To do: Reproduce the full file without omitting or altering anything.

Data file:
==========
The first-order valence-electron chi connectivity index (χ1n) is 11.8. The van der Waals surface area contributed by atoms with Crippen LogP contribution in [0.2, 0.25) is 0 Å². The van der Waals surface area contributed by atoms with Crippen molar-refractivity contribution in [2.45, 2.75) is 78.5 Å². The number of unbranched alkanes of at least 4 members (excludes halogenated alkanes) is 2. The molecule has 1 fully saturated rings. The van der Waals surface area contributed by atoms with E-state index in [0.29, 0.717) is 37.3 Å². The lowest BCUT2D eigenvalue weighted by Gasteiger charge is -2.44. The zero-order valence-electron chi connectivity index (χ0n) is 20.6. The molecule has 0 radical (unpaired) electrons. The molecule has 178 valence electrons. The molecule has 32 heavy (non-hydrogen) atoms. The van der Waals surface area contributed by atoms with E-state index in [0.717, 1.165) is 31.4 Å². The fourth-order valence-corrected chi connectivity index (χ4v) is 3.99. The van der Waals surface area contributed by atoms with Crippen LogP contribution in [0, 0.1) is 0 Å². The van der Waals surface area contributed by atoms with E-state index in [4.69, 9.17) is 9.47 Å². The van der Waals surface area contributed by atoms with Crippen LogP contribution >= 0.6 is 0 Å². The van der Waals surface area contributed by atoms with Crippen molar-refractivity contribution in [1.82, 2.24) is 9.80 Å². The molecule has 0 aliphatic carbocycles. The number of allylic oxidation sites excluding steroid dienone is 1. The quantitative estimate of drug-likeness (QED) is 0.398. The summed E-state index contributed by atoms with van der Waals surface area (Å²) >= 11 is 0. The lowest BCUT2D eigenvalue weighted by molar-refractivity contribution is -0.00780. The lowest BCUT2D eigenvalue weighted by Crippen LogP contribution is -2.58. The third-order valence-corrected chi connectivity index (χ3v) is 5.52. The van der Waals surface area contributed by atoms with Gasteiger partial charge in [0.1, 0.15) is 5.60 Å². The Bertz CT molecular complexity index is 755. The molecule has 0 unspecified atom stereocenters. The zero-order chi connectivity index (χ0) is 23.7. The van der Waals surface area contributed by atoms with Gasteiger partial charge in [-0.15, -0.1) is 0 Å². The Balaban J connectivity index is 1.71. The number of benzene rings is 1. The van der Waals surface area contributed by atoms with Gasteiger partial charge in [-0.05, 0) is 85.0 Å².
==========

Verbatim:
The first-order valence-electron chi connectivity index (χ1n) is 11.8. The van der Waals surface area contributed by atoms with Crippen LogP contribution in [0.2, 0.25) is 0 Å². The van der Waals surface area contributed by atoms with Crippen molar-refractivity contribution in [2.45, 2.75) is 78.5 Å². The number of unbranched alkanes of at least 4 members (excludes halogenated alkanes) is 2. The molecule has 1 fully saturated rings. The van der Waals surface area contributed by atoms with E-state index in [0.29, 0.717) is 37.3 Å². The lowest BCUT2D eigenvalue weighted by Gasteiger charge is -2.44. The zero-order valence-electron chi connectivity index (χ0n) is 20.6. The molecule has 0 radical (unpaired) electrons. The molecule has 178 valence electrons. The molecule has 32 heavy (non-hydrogen) atoms. The van der Waals surface area contributed by atoms with E-state index in [0.717, 1.165) is 31.4 Å². The fourth-order valence-corrected chi connectivity index (χ4v) is 3.99. The van der Waals surface area contributed by atoms with Crippen LogP contribution in [0, 0.1) is 0 Å². The van der Waals surface area contributed by atoms with E-state index in [4.69, 9.17) is 9.47 Å². The van der Waals surface area contributed by atoms with Crippen LogP contribution >= 0.6 is 0 Å². The van der Waals surface area contributed by atoms with Crippen molar-refractivity contribution in [1.82, 2.24) is 9.80 Å². The molecule has 0 aliphatic carbocycles. The number of allylic oxidation sites excluding steroid dienone is 1. The quantitative estimate of drug-likeness (QED) is 0.398. The summed E-state index contributed by atoms with van der Waals surface area (Å²) >= 11 is 0. The lowest BCUT2D eigenvalue weighted by molar-refractivity contribution is -0.00780. The lowest BCUT2D eigenvalue weighted by Crippen LogP contribution is -2.58. The third-order valence-corrected chi connectivity index (χ3v) is 5.52. The van der Waals surface area contributed by atoms with Gasteiger partial charge in [0.1, 0.15) is 5.60 Å². The Bertz CT molecular complexity index is 755. The molecule has 0 unspecified atom stereocenters. The zero-order chi connectivity index (χ0) is 23.7. The van der Waals surface area contributed by atoms with Gasteiger partial charge in [-0.15, -0.1) is 0 Å². The Balaban J connectivity index is 1.71. The number of benzene rings is 1. The van der Waals surface area contributed by atoms with Gasteiger partial charge in [-0.05, 0) is 85.0 Å².